Travel back in time with me to a quiet shore on the Sea of Tiberius. The sun’s rays have just begun chasing the gray dawn away, casting light upon a ragged band of disillusioned disciples rising and falling with the waves. John 21 hints that the small crew had caught about as much sleep that night as fish. And so, with empty nets in their hands and tired eyes in their heads, they turned and saw through the thinning haze the form of a Man standing on the sand, watching. After a divinely appointed déjà vu (see Lk 5:5-8), the weary group sat down to eat with that Man, Jesus.

Prolegomena: A Defense of the Scholastic Method, by Jordan Cooper, The Weidner Institute, 2020, 332 Pages, $21.60.

Note: This article was originally published on reformation21 in August of 2005.


Gilead, by Marilynne Robinson (New York: Farrar, Strauss, Giroux, 2004)

I recently returned from a speaking engagement in the desert, otherwise known as Tuscon, Arizona. While there I was captivated with the Lord’s handiwork of cacti and mountains, the sunrise and sunset. Even more so, as I taught God’s word, I was captivated with the Lord’s faithfulness to His people and the greatness of our God. As I left to return home my heart was singing!

           It had been a long, hot summer. The heat wave outside seemed to match the heat wave in my own heart of anger, chaos, disappointment, fear, grief, insecurity, loneliness, and physical pain. One night things seemed particularly bad. I was overwhelmed with the different needs of each of my four children, then ranging from age ten to a baby. As I lay in bed, unable to sleep, Psalm 60 steadied my soul. I had a banner to run to in my fear. The Word of God would anchor my soul. It would give me the right answers.

Now at ReformedResources.org: a companion packet to The Shepherd Leader!

In this packet, you will find three sample tools to consider as you implement your shepherding plan. Click here to download your free resources.

When you set up your shepherding plan you could not have imagined that your entire congregation would be hunkered-down attempting to stay clear of Covid-19.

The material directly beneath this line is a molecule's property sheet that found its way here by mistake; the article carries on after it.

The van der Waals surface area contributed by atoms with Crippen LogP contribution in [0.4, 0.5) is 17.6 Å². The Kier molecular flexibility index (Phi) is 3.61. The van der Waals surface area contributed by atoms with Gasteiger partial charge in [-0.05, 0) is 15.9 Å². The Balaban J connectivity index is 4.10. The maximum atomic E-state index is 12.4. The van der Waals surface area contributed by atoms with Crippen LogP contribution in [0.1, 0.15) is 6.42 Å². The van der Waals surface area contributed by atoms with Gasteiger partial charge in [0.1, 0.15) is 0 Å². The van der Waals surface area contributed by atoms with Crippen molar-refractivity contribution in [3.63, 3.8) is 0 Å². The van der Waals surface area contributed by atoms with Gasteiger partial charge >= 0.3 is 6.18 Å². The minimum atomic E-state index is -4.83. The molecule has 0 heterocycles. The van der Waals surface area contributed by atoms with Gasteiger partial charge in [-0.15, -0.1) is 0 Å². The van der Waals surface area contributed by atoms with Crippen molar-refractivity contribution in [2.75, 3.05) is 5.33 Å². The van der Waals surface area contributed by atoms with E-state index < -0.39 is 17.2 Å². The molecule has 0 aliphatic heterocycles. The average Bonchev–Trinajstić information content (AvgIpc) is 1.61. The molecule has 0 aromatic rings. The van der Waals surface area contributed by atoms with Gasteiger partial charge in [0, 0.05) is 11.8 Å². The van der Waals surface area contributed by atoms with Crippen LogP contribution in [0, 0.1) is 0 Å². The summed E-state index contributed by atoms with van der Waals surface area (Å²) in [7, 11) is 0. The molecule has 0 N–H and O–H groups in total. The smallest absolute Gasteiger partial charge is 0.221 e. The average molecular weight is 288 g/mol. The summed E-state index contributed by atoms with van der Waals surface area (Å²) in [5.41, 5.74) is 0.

These are times in which the flock needs to hear from their shepherds for comfort and assurance. I have urged our elders to put a priority on reaching out to their sheep, especially to those who are especially vulnerable.

I recently received this encouraging email from my friend Ken Jones, Shepherding Pastor at Oak Mountain Presbyterian Church in Birmingham, Alabama:

iii. As Christ would have us to be certainly persuaded that there shall be a day of judgment, both to deter all men from sin; and for the greater consolation of the godly in their adversity: (2 Pet. 3:11, 14, 2 Cor. 5:10-11, 2 Thess. 1:5-7, Luke 21:27-28, Rom. 8:23-25) so will He have that day unknown to men, that they may shake off all carnal security, and be always watchful, because they know not at what hour the Lord will come; and may be ever prepared to say, Come Lord Jesus, come quickly. Amen. (Matt. 24:36, 42-44, Mark 13:35-37, Luke 12:35-36, Rev. 22:20).
ii. The end of God's appointing this day is for the manifestation of the glory of His mercy, in the eternal salvation of the elect; and of His justice, in the damnation of the reprobate, who are wicked and disobedient. For then shall the righteous go into everlasting life, and receive that fullness of joy and refreshing, which shall come from the presence of the Lord: but the wicked, who know not God, and obey not the Gospel of Jesus Christ, shall be cast into eternal torments, and be punished with everlasting destruction from the presence of the Lord, and from the glory of His power.

John Bulmer – Lessons Learned in Bringing Christ to Australia

 

The name John Bulmer may not be familiar in the history of missions, especially outside of Australia, but he is a good representative of the sentiments and efforts of many Christians who witnessed, denounced, and tried to counteract the abuses, dispossession, marginalization and massacres of the Aborigines by white colonialists.

 

From Cabinet-Maker to Missionary          

Selina Hastings, Countess of Huntington

 

            “And what if you save (under God) but one soul?”[1]

            This question, addressed to a still hesitant John Wesley, is a good summary of the life goal and drive of Selina Hastings, countess of Huntingdon.

 

Selina’s Early Life

This blog is adapted from Dan Doriani’s book, published in July, Work That Makes Difference.